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Kelly, John [1], Takahashi, Gemma [2], Butts, Carter [3], Martin, Rachel [4].

Aspartic proteases from the Cape sundew, Drosera capensis: From genomic source code to functional diversity.

Aspartic proteases are endopeptidases that function best in acidic environments. In plants, they are used in a variety of contexts including protein processing, resistance to pathogens, drought response, and programmed cell death during senescence. In addition to these basic functions, carnivorous plants require a variety of proteases with different substrate affinities and cleavage sites to effectively digest the proteins from their prey. Aspartic proteases from carnivorous plants are attractive targets for characterization because they are likely to have different substrate preferences and activity profiles than the mammalian proteases typically used in biotechnology applications. These proteases are active at mildly acidic pH (5.5), and are therefore potentially useful as reagents in bottom-up proteomics applications.Here we explore the predicted structures and substrate specificities of seven aspartic proteases from the Cape sundew, Drosera capensis. The sequences were obtained from genomic DNA and investigated using bioinformatics techniques and molecular modeling.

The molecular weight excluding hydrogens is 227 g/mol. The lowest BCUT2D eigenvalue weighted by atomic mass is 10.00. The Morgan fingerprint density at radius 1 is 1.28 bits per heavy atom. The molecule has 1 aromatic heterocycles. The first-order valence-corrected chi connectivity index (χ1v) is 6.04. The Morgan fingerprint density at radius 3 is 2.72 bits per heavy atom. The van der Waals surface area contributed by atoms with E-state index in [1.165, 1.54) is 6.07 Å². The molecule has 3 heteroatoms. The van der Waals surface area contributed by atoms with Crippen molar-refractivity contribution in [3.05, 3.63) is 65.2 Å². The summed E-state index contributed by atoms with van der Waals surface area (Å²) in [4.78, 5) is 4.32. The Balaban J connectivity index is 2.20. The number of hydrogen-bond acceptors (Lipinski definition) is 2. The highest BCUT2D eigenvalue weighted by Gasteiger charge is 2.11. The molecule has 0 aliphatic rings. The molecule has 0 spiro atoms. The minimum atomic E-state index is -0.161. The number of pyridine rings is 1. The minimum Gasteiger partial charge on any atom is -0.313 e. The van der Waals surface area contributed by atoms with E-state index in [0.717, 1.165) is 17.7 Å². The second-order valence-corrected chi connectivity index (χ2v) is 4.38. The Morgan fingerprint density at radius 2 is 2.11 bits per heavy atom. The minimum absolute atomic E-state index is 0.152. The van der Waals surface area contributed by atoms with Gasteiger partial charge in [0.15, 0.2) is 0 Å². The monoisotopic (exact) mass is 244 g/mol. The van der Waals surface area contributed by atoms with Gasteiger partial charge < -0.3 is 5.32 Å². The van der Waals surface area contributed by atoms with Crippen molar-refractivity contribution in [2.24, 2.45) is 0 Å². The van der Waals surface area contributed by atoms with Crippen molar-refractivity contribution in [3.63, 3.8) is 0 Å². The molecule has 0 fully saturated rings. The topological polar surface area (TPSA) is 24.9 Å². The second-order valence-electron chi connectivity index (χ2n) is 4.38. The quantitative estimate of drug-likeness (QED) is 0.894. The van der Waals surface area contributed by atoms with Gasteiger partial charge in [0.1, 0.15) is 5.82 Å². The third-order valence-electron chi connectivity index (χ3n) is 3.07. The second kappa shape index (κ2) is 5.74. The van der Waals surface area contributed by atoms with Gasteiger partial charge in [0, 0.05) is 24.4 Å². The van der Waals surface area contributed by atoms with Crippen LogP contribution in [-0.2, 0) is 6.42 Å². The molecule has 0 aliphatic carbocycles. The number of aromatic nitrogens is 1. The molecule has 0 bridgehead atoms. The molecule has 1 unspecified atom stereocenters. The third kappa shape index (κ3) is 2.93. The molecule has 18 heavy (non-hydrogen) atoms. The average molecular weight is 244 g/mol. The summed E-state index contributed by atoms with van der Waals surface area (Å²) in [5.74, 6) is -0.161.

We used protein structure prediction software followed by explicit-solvent molecular dynamics simulations to predict the three-dimensional structures of the putative aspartic proteases from D. capensis and from other plants for comparison. Many of the predicted proteins are homologous to known plant proteases, and contain both familiar and novel sequence and structural features. For example, several of the proteases have an unusual C-terminal domain that is not yet fully characterized. Further, many of the proteases contain a 100-amino acid sequence known as the plant-specific insert (PSI). This subsequence is cleaved after secretion, and acts as an antimicrobial peptide. Comparative analysis of PSIs from D. capensis aspartic proteases and those of other plants, such as the better-characterized potato and cardoon, will be discussed. Finally, experimental results from recombinantly expressed proteins will be presented.

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1 - UC Irvine, Chemistry, 1212 Natural Sciences 1, Irvine, CA, 92697-2025, United States
2 - UC Irvine, Molecular Biology & Biochemistry, 1403 Natural Sciences 1, Irvine, CA, 92697, USA
3 - UC Irvine, Statistics and Electrical Engineering & Computer Science, 3304 Calit2 Building, Irvine, CA, 92697
4 - University Of California, Irvine, Chemistry, 1102 Natural Sciences 2, Irvine, CA, 92697, United States

carnivorous plant
Drosera capensis
antimicrobial peptide
enzyme discovery.

Presentation Type: Oral Paper
Session: PHYT2, Phyochemistry II
Location: /
Date: Tuesday, July 20th, 2021
Time: 1:30 PM(EDT)
Number: PHYT2005
Abstract ID:535
Candidate for Awards:None

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